Ruth Bader Ginsberg’s death sets up an even bloodier battle for this fall
Losing the icon of women’s rights is painful. Losing her amid so much death and economic loss from the pandemic; violence, protests, fires and hurricanes; and a deeply divisive presidential campaign is just beyond the limits of grief a country should have to bear. But it gets worse, U.S. Supreme Court Justice Ruth Bader Ginsberg’s death sets up brutal fight in the coming months over who should pick her replacement.
Shortly before he learned of her death, Trump warned his supporters at a rally that “the next president will get one, two, three, four Supreme Court justices.” Changing the make-up of the Supreme Court in order to overturn the Roe vs. Wade ruling that legalized abortion is the holy grail for conservatives, especially, evangelicals.
Trump came to understand this after winning the nomination in 2016 but finding that his polling was lagging. “I had no idea how important Supreme Court judges were to a voter. No idea,” Trump recalled, “I was getting really hurt, because they were afraid I was going to pick maybe liberal judges.” He remedied this by releasing a list of conservative judges that he would consider to replace the recently deceased Justice Antonin Scalia if elected.
Scalia died in February of 2016, leaving a vacancy for Obama to fill. But Republican Senate Leader Mitch McConnell refused to bring his choice of Merrick Garland to a vote, arguing that “the American people should have a voice in the selection of their next Supreme Court Justice.” This set a dangerous and slippery precedent, one that infuriated Democrats.
But remember, everyone thought that Hillary Clinton would win the election and then nominate someone further to the left. That didn’t happen. Trump won and quickly put the very conservative Neil Gorsuch on the court. It’s hard to exaggerate the rage that this brings out in Democratic voters: total disgust both with McConnell’s disregard for the constitution and with their own party for not taking that battle more seriously. So, to mourn Ginsberg just 6 weeks away from the election and for Trump to be in a position to replace her with another conservative idealogue is like lighting a matching a room full of hydrogen gas.
Ginsberg was well aware what her own death would mean and her dying wish “is that I will not be replaced until a new president is installed.” This now becomes a rallying cry for Democrats as Trump vows to move quickly to replace her and McConnell shamelessly promises to bring that nomination to a vote.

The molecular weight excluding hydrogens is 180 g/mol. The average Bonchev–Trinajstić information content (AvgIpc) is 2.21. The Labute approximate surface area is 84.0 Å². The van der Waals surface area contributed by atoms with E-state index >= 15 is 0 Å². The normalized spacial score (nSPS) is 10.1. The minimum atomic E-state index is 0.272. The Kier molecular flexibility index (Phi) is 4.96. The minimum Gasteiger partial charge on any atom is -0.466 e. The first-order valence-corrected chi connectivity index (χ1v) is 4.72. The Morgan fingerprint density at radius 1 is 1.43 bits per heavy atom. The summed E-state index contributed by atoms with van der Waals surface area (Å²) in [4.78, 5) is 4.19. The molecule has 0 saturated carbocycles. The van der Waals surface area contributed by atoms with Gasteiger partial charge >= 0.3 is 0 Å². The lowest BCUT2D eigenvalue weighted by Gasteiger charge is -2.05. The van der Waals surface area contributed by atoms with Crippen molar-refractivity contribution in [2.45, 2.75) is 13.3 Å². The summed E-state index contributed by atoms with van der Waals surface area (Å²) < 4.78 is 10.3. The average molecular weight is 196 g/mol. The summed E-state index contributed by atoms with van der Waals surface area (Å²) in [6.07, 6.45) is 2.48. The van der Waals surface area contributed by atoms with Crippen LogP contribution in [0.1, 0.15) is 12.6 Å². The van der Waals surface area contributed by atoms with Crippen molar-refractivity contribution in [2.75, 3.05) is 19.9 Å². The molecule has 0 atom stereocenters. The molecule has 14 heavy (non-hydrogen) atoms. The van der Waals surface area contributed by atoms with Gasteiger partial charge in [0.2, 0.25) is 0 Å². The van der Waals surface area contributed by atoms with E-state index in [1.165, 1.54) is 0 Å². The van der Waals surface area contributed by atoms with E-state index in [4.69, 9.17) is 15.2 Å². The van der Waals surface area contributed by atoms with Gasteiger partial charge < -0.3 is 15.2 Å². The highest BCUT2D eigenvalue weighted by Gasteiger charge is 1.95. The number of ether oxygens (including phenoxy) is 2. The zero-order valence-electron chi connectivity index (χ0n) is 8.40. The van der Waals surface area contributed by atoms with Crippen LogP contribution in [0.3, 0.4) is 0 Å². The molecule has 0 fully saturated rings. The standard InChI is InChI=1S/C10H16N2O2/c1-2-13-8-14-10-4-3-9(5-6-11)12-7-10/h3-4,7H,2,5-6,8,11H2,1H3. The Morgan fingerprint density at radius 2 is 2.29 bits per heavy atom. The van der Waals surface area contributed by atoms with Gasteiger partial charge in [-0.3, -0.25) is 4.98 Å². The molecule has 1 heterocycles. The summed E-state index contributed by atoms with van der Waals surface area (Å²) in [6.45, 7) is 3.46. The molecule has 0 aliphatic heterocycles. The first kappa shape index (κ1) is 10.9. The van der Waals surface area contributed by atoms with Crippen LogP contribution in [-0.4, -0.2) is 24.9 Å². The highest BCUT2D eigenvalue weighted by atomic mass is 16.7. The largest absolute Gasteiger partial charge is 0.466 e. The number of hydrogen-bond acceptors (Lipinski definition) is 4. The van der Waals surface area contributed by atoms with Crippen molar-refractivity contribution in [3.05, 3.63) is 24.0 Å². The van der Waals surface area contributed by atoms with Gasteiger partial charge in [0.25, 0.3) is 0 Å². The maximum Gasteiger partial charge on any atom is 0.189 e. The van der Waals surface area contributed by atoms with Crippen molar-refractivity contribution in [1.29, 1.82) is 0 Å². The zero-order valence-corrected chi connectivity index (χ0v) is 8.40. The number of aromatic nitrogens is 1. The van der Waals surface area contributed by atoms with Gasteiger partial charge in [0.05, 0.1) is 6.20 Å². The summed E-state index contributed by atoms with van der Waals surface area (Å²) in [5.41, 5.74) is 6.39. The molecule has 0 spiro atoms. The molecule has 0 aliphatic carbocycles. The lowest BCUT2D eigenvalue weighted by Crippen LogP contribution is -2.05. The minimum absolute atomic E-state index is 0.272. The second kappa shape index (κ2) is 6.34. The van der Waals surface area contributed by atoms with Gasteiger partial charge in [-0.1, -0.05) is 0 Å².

The Republicans have a narrow 53–47 majority in the Senate and won’t be able to confirm a nominee if four Republicans are unable to stomach the hypocrisy. So far, Republican Senators Lisa Murkowski of Alaska and Susan Collins of Maine have stated that they do not support confirming a supreme court justice before the election. Some hopes were pinned on Senators Charles Grassley of Iowa and Senator Mitt Romney of Utah, but they’ve indicated they will vote to fill the seat and most other Republicans have joined them.
While many conservatives are urging Trump to move quickly on a nominee, and he’s already said it will likely be a woman, there is an argument for holding off until after November 3rd. Some believe that once it’s done, Trump would no longer have a carrot to dangle in front of his most fervent supporters to get them to go vote. With his polling numbers already low, any loss of voters poses a problem for Trump, but then, the right does tend to vote.
Democrats are already framing this as a battle over healthcare and the pandemic, accusing Republicans of rushing the process in order to have a justice in place to hear a case seeking to invalidate the Affordable Care Act (Obamacare), wiping out healthcare for 23 million Americans. The court of public opinion will also weigh in and since the left is already in the mood for protests, no doubt there will more.
If the nomination doesn’t go through before November 3 and Trump wins, then it’s game over. If Joe Biden wins, Republicans might still try to get a nomination through in the lame duck session, but they would be tempting fate as the party faces a serious rebuilding after the Trump years. If Democrats win the White House and the Senate, and Republicans push the nomination through before the inauguration, then the final solution might be expanding the Supreme Court by 2 to 4 justices. This will bring about howls from Republicans but if they lose that badly, then they won’t have a whole lot of punch left to give. Either way, this turns the election on its head and this fall just got bloodier.
This op-ed was published in Spanish in El Pais.